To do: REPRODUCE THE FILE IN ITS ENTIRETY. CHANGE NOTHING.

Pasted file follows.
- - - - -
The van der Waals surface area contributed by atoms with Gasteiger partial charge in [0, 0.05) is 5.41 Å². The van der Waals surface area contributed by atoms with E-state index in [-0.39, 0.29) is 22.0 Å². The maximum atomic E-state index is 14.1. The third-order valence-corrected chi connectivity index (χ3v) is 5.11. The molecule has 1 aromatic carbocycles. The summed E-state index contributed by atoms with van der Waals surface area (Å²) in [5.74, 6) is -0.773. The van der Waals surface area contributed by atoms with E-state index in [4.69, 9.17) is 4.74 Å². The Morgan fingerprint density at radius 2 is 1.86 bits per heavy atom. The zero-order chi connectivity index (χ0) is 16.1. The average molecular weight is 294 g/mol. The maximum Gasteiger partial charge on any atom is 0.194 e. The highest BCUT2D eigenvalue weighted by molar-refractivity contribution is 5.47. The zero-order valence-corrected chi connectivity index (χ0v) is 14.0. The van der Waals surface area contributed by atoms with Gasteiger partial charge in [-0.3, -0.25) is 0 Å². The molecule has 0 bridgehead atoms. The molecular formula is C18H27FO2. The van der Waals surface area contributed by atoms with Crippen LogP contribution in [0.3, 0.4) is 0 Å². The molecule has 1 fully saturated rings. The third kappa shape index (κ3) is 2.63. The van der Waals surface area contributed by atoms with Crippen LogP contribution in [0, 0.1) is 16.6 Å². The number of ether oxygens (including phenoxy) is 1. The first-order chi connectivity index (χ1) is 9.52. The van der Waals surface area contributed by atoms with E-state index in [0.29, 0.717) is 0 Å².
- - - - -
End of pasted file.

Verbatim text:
The van der Waals surface area contributed by atoms with Gasteiger partial charge in [0, 0.05) is 5.41 Å². The van der Waals surface area contributed by atoms with E-state index in [-0.39, 0.29) is 22.0 Å². The maximum atomic E-state index is 14.1. The third-order valence-corrected chi connectivity index (χ3v) is 5.11. The molecule has 1 aromatic carbocycles. The summed E-state index contributed by atoms with van der Waals surface area (Å²) in [5.74, 6) is -0.773. The van der Waals surface area contributed by atoms with E-state index in [4.69, 9.17) is 4.74 Å². The Morgan fingerprint density at radius 2 is 1.86 bits per heavy atom. The zero-order chi connectivity index (χ0) is 16.1. The average molecular weight is 294 g/mol. The maximum Gasteiger partial charge on any atom is 0.194 e. The highest BCUT2D eigenvalue weighted by molar-refractivity contribution is 5.47. The zero-order valence-corrected chi connectivity index (χ0v) is 14.0. The van der Waals surface area contributed by atoms with Gasteiger partial charge in [-0.3, -0.25) is 0 Å². The molecule has 0 bridgehead atoms. The molecular formula is C18H27FO2. The van der Waals surface area contributed by atoms with Crippen LogP contribution in [0.3, 0.4) is 0 Å². The molecule has 1 fully saturated rings. The third kappa shape index (κ3) is 2.63. The van der Waals surface area contributed by atoms with Crippen LogP contribution in [0, 0.1) is 16.6 Å². The number of ether oxygens (including phenoxy) is 1. The first-order chi connectivity index (χ1) is 9.52. The van der Waals surface area contributed by atoms with E-state index in [0.29, 0.717) is 0 Å².